If you flip through an old advertising textbook, you’re bound to find one of the most iconic pieces of advice within the industry, the age-old axiom that ‘sex sells’. Flash consumers some naughty nudity or muscular men and they’ll be hooked right? Well no, not in this day and age. In 2017 sex sells is out and activism, it seems, is in.

So why is activism in?

The answer: millennials. The millennial generation are at the forefront of social activism. We have been brought-up in a digital world where it is only too easy to be a keyboard warrior and hide behind the anonymity of the Internet. We no longer have to physically march or come face-to-face with our opposition in order to be social activist. Instead, we can simply use our quick thumbs to tweet our opinions, vehemently standing up for those who share our worldviews and just as easily degrading those who challenge them.

Within the top 10 trending twitter topics of 2016 were Donald Trump, Black Lives Matter and the Brexit. You don’t see ‘sexually provoking nudity’ trending do you? Why, because we live in an era where sex has been normalised. Hence, why we just don’t care as much about your sexual advertising anymore (Sorry, not sorry!). Want to be noticed? Take a stance!

For instance, I had never heard of American transportation company LYFT before they supported New York Taxi workers who were on strike against Trump’s Executive Order. The business committed to donating 1 million dollars to support the American Civil Liberties Union who stands up for the rights and liberties of all Americans. LYFT took a stance and in return received a huge amount of publicity, trended on twitter and have gained international brand awareness.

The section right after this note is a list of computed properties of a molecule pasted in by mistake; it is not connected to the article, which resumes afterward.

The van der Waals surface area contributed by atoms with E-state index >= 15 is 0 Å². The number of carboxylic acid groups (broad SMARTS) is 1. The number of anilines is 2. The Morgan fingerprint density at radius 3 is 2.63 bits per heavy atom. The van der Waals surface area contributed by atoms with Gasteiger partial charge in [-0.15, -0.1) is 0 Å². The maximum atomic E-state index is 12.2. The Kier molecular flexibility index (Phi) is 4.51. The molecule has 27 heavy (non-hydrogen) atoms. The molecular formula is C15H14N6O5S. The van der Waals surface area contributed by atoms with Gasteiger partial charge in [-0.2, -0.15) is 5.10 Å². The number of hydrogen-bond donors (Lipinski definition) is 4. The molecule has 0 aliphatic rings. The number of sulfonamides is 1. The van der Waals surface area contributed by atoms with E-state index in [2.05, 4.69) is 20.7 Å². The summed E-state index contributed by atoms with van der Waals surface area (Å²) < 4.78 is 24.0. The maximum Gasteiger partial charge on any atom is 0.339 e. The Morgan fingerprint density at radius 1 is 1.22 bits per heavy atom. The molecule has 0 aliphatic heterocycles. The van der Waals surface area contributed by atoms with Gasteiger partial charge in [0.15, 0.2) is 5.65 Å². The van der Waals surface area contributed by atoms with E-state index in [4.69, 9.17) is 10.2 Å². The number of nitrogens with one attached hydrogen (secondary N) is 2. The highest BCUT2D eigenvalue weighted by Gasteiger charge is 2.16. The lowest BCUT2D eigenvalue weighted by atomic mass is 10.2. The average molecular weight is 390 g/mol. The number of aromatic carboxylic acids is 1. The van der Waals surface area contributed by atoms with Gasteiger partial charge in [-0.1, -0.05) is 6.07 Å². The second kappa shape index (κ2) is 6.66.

On the other end of the stick, when the New York Taxi Workers went on strike, Uber continued their services, infuriating protesters and the community. Even though Uber did not openly support Trump, they didn’t protest or take a stance and in return the hashtag #deleteuber trended internationally. Stats show that a whopping 200,000+ people deleted the Uber app as a consequence of the campaign.

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As Leela Cosgrove, Founder of the 8percent states:
“It’s meaning that sells. It’s the things you stand for – and against – as an entrepreneur, a human being and business, that sells.”

Nike has joined the trend of selling meaning over a product with the launch of their customised sports hijab for Muslim athletes, the Nike Pro Hijab. Nike has not only produced a product but have given the autonomy and ability for Muslim women to express their faith and simultaneously take part in athletics. In a time of increasing islamophobia and penetrating political division, Nike has reached out to the Middle Eastern community and has in return received a wave of support. Not only has Nike taken a stance but they’ve also tapped into a market that is valued to be worth 5 trillion by 2020. Blatantly, Nike’s “good business” has just been good business.

“I don’t expect Nike to become a saviour for Muslim women, who can certainly defend themselves, but solidarity and support is so important,” wrote Ahmed.


It’s 2017 and ‘sex sells’ is out. Consumers are now eagerly welcoming the rising wave of conscious capitalism. If you really want to be noticed in this day an age take a stance. Smart businesses are listening. They are no longer just selling products but are joining consumers on issues that are important to them. They’re aligning their organisations purpose with consumer values and in return are receiving brand loyalty and online support like it’s never been seen before.

So get on board. Less sexism, more activism.